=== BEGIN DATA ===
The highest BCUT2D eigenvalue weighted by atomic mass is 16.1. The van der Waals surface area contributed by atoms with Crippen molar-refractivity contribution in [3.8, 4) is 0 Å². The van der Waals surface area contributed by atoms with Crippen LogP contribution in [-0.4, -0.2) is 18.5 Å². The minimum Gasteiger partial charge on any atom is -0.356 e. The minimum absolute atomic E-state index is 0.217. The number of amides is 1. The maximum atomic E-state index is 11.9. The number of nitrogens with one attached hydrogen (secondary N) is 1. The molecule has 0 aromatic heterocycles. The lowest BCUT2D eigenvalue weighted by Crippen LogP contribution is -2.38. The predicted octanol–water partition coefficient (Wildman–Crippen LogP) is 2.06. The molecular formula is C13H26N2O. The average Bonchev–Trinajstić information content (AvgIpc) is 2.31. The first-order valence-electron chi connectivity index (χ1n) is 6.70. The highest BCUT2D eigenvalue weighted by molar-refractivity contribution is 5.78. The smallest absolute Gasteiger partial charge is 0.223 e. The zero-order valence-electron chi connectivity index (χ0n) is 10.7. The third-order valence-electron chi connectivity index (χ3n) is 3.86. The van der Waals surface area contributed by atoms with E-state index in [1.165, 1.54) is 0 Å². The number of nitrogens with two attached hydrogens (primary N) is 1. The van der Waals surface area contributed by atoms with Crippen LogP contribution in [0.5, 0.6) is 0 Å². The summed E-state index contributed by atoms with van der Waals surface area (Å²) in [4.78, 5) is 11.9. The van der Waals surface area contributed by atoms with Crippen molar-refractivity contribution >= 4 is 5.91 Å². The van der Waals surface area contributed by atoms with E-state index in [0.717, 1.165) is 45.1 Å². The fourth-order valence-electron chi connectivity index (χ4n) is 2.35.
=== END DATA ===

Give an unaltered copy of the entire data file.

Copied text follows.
The highest BCUT2D eigenvalue weighted by atomic mass is 16.1. The van der Waals surface area contributed by atoms with Crippen molar-refractivity contribution in [3.8, 4) is 0 Å². The van der Waals surface area contributed by atoms with Crippen LogP contribution in [-0.4, -0.2) is 18.5 Å². The minimum Gasteiger partial charge on any atom is -0.356 e. The minimum absolute atomic E-state index is 0.217. The number of amides is 1. The maximum atomic E-state index is 11.9. The number of nitrogens with one attached hydrogen (secondary N) is 1. The molecule has 0 aromatic heterocycles. The lowest BCUT2D eigenvalue weighted by Crippen LogP contribution is -2.38. The predicted octanol–water partition coefficient (Wildman–Crippen LogP) is 2.06. The molecular formula is C13H26N2O. The average Bonchev–Trinajstić information content (AvgIpc) is 2.31. The first-order valence-electron chi connectivity index (χ1n) is 6.70. The highest BCUT2D eigenvalue weighted by molar-refractivity contribution is 5.78. The smallest absolute Gasteiger partial charge is 0.223 e. The zero-order valence-electron chi connectivity index (χ0n) is 10.7. The third-order valence-electron chi connectivity index (χ3n) is 3.86. The van der Waals surface area contributed by atoms with E-state index in [1.165, 1.54) is 0 Å². The number of nitrogens with two attached hydrogens (primary N) is 1. The van der Waals surface area contributed by atoms with Crippen LogP contribution in [0.5, 0.6) is 0 Å². The summed E-state index contributed by atoms with van der Waals surface area (Å²) in [4.78, 5) is 11.9. The van der Waals surface area contributed by atoms with Crippen molar-refractivity contribution >= 4 is 5.91 Å². The van der Waals surface area contributed by atoms with E-state index in [0.717, 1.165) is 45.1 Å². The fourth-order valence-electron chi connectivity index (χ4n) is 2.35.